Even though the data appears as a big searchable tree-structure to Debbie, the data is actually stored on many different services. The Pictures folder, for example, lives on Flickr, although the Family folder inside the Pictures folder links to the family album she keeps on Zooomr. The Documents folder comes from Google Docs & Spreadsheets. Debbie uses Google Docs extensively to collaboratively edit document with her friends, however sometimes it’s easier to edit it in Zoho Writer. She right-clicks on the file and selects “Open in Zoho writer”, she edits the document and saves it. She sends the document to her friend, however she knows her friend prefers to receive all documents in PDF. Therefore she invokes a web process that converts the document to PDF before it is sent.

Because Debbie is a bit scared that her photo collection will some day disappear, she creates a backup of all her photo albums on Flickr every month. She has a folder that is called Backups. All the items in this folder are stored on Omnidrive. She runs a little program called “synchronizer”. Synchronizer compares the metadata of the items in the Backup folder and Pictures folder to see if anything has changed since it was last run. For this it uses special synchronization meta-data on each of the items. The program copies all changed and added pictures over from Flickr to Omnidrive.

There are three main components needed to make this idea work:

  1. Data stores that retrieve and store data (through a standardized interface)
  2. Web processes that take data as input, plus some parameters and give the manipulated data as output (through a standardized interface)
  3. Applications that interface with data stores and web processes

Data stores
When we talk about data, we really talk about two things:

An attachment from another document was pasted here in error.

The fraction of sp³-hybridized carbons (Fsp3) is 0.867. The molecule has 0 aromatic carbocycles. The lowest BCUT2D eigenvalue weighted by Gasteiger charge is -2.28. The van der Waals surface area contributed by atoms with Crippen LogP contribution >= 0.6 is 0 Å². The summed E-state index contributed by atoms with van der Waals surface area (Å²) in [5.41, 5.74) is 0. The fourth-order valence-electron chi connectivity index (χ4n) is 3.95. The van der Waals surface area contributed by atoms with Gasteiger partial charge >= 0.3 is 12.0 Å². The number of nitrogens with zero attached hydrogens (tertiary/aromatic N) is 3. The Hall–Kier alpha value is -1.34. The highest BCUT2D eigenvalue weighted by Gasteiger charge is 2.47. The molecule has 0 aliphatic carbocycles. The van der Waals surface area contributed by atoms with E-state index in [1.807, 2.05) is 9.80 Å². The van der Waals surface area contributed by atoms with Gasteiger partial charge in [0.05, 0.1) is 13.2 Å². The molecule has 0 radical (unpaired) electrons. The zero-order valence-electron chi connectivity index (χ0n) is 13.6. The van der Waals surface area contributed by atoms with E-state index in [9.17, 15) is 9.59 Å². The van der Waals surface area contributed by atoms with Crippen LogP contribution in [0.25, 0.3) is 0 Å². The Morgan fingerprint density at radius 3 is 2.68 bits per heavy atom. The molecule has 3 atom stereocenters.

• Content data: the data that represents the content (JPEG image data, Word document data)
  • Metadata: data about the data, such as title, author, date created, size, tags, but also data type specific meta data like image width, image height, location where it was taken and so on

WebFS-enabled data stores therefore need four fundamental operations on data items (such as contacts, documents and pictures):

  1. Get data: retrieve the content data of the data item from the data store
  2. Get metadata: retrieve the metadata of the data item from the data store
  3. Put data: store the content data of the data item in the data store
  4. Put metadata: store the metadata of the data item in the data store

Each data item has its own URL on which these operations are performed. The content data can have any form, such as JPEG for pictures, HTML for webpages and RTF for Word documents. Not every data store has to accept every type of data item. A picture service could only accept photos for example, forcing it to also store Word documents would not make much sense. A service like Omnidrive or Amazon S3 on the other hand would accept any kind of data type.

There is one special kind of data item, which is the folder. The folder fundamentally is yet another data item, but as content it has a list of links (URLs) to data items that are contained within it. A photo album (which would be a sub-class of a folder) contains a list of links to pictures that are in that album. Because a folder contains a list of URLs, which could link to anywhere on the web, there is no set hierarchy intrinsic in the URL. So http://someuri.com/folder could be a folder containing http://someuri.com/folder2. Looking at the URL structure these two folders seem siblings, but as URLs are purely identifiers in WebFS, the http://someuri.com/folder in this case is the parent of http://someuri.com/folder2.

For metadata it is desirable to look at technologies from the semantic web. One of the ontology languages, such as RDF (Resource Description Framework) or OWL (Web Ontology Language), seem an obvious choice to provide semantic metadata about data items. They both have schema languages to predefine metadata sets. Describing metadata in a semantic way is useful to allow reasoners to reason about it. For example, if you’re searching for pictures taken in Italy and there are pictures tagged with “Rome” and “Pisa”, and somewhere on the semantic web it is stated that Rome and Pisa are cities in Italy, it can be inferred that these pictures are indeed from Italy. This allows for very interesting new ways of searching data, which will get only more interesting as semantic web research evolves.